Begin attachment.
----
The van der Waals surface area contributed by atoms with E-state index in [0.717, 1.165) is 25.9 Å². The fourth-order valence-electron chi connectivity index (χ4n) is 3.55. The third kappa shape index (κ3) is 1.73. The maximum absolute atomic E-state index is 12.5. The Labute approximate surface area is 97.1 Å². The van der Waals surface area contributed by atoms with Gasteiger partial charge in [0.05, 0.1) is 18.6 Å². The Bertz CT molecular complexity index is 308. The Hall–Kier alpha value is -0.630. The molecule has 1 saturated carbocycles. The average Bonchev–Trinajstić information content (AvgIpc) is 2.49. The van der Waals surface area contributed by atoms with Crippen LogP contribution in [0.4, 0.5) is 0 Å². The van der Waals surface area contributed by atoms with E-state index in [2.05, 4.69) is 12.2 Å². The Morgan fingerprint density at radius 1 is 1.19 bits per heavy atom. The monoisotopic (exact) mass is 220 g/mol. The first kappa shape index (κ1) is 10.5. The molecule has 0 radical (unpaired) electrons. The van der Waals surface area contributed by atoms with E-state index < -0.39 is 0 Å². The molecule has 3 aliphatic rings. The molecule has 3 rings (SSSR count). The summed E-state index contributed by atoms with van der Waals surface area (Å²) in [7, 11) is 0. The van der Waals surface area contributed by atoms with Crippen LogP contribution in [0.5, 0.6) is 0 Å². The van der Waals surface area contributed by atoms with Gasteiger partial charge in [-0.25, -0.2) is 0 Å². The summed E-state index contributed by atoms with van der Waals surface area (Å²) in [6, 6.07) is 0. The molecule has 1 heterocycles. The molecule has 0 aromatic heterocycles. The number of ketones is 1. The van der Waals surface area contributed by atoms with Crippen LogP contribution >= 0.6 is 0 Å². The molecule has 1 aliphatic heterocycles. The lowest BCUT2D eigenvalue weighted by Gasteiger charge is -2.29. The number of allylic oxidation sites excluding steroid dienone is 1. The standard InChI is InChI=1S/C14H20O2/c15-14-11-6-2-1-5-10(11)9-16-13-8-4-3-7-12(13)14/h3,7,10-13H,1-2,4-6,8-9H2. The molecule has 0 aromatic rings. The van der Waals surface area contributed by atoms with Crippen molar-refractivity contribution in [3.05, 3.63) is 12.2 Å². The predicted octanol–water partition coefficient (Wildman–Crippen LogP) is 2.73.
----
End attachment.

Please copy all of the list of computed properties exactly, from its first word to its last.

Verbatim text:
The van der Waals surface area contributed by atoms with E-state index in [0.717, 1.165) is 25.9 Å². The fourth-order valence-electron chi connectivity index (χ4n) is 3.55. The third kappa shape index (κ3) is 1.73. The maximum absolute atomic E-state index is 12.5. The Labute approximate surface area is 97.1 Å². The van der Waals surface area contributed by atoms with Gasteiger partial charge in [0.05, 0.1) is 18.6 Å². The Bertz CT molecular complexity index is 308. The Hall–Kier alpha value is -0.630. The molecule has 1 saturated carbocycles. The average Bonchev–Trinajstić information content (AvgIpc) is 2.49. The van der Waals surface area contributed by atoms with Crippen LogP contribution in [0.4, 0.5) is 0 Å². The van der Waals surface area contributed by atoms with E-state index in [2.05, 4.69) is 12.2 Å². The Morgan fingerprint density at radius 1 is 1.19 bits per heavy atom. The monoisotopic (exact) mass is 220 g/mol. The first kappa shape index (κ1) is 10.5. The molecule has 0 radical (unpaired) electrons. The van der Waals surface area contributed by atoms with E-state index < -0.39 is 0 Å². The molecule has 3 aliphatic rings. The molecule has 3 rings (SSSR count). The summed E-state index contributed by atoms with van der Waals surface area (Å²) in [7, 11) is 0. The van der Waals surface area contributed by atoms with Crippen LogP contribution in [0.5, 0.6) is 0 Å². The van der Waals surface area contributed by atoms with Gasteiger partial charge in [-0.25, -0.2) is 0 Å². The summed E-state index contributed by atoms with van der Waals surface area (Å²) in [6, 6.07) is 0. The molecule has 1 heterocycles. The molecule has 0 aromatic heterocycles. The number of ketones is 1. The van der Waals surface area contributed by atoms with Crippen LogP contribution >= 0.6 is 0 Å². The molecule has 1 aliphatic heterocycles. The lowest BCUT2D eigenvalue weighted by Gasteiger charge is -2.29. The number of allylic oxidation sites excluding steroid dienone is 1. The standard InChI is InChI=1S/C14H20O2/c15-14-11-6-2-1-5-10(11)9-16-13-8-4-3-7-12(13)14/h3,7,10-13H,1-2,4-6,8-9H2. The molecule has 0 aromatic rings. The van der Waals surface area contributed by atoms with Crippen molar-refractivity contribution in [3.05, 3.63) is 12.2 Å². The predicted octanol–water partition coefficient (Wildman–Crippen LogP) is 2.73.